All health funds provide cover for joint replacement, but you must ensure that you select a health insurance policy that provides full cover for the type of joint replacement surgery you may require. You can choose three individual features: hip joint replacement, knee joint replacement, and shoulder and elbow joint replacement. All other joints are generally covered.

Your health insurance policy may provide full cover, partial cover or no cover for these features. It it up to you to ensure that you select the correct level of cover. Also, remember that if the surgery is required as the result of a pre-existing condition, you will have a 12 month waiting period to serve before you are eligible to receive benefits.

Who pays for what?

When you undergo any of these procedures as a private patient, Medicare will pay 75% of the Medicare Benefits Schedule (MBS) fee for each MBS item provided as part of your treatment. Your health fund will pay the additional 25%. With private health insurance, you may choose your own doctor at any public hospital for the procedure, or at an agreement private hospital, provided that your level of health cover allows for private hospitals (most except the cheapest hospital covers do).

Usually, the prosthesis required for the joint replacement will be available to the patient at no gap. However, in some cases  your surgeon may prefer to use a more expensive prosthesis which will attract a gap. In these instances, you will need to pay the gap amount.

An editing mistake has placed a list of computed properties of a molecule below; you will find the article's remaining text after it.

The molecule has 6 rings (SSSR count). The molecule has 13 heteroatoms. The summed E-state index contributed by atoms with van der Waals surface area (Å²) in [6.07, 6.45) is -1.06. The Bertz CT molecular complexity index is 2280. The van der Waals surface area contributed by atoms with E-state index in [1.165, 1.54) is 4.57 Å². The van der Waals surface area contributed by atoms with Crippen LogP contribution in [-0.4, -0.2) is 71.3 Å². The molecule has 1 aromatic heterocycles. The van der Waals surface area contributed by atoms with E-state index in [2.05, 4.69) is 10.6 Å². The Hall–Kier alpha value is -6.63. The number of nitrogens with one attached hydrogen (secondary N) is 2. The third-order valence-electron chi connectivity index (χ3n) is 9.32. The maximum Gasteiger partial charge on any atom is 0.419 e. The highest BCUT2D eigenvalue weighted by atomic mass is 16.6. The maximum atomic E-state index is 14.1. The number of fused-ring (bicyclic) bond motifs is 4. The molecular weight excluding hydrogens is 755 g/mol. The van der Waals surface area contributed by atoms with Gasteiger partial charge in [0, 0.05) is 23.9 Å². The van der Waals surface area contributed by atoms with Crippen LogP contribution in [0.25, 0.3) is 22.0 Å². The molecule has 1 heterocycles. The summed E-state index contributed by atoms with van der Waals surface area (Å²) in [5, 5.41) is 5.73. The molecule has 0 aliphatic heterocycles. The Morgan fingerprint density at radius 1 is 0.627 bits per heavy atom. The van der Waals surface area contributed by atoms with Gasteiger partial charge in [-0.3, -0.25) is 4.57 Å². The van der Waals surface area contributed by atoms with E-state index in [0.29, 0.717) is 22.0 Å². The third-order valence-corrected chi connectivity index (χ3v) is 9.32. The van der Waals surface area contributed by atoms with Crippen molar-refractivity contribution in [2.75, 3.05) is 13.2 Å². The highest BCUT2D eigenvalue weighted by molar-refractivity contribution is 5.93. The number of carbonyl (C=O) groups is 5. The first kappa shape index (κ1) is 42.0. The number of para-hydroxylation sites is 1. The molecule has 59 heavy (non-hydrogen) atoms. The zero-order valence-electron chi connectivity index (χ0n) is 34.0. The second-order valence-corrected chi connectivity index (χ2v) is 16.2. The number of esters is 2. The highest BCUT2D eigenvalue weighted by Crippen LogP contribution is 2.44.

If your doctor charges above the gap, you may have to pay the extra amount, unless your health fund can provide extra benefits to help cover this gap. Many health funds have agreements with doctors who are willing to participate in the fund's “gap cover scheme”.

Remember in most cases there will be more than one doctor involved in your treatment. Along with your orthopaedic surgeon, you can also also expect an anaesthetist, assistant surgeon, radiologist and pathologist to take part in your surgery. In most cases you will also be required to see a physiotherapist and occupational therapist to assist with rehabilitation, as part of your in patient treatment.  Each will have their own bill, so it is important to find out about the charges associated with each specialist.


In some cases, the prosthesis may wear out or move, resulting in the requirement of another surgery. This is called a revision, and as long as your health cover has been maintained, you will be covered in the same way by your health fund as you were with your original joint replacement.

What's covered

Provided that your health fund has an agreement in place with the hospital where you will be receiving your treatment, doctor's fees, theatre and accommodation costs will be covered. You are entitled to, and should ask from your doctor an estimate in advance of the entire cost of the procedure so you know in advance if there will be a gap.

It should also be noted that any additional physiotherapy, which you may be required to have once you have been discharged from hospital, will not be covered as part of your hospital cover. To have your health fund pay a benefit for these services, you should ensure that you have extras cover that includes physiotherapy as part of its policy.

PPlease note: This information is provided as a general guide only, and should not be used as a substitute for advice provided by a medical professional or your health fund. We highly recommend you consult a doctor if you are concerned about your health, and speak with your health fund for specific health insurance-related queries.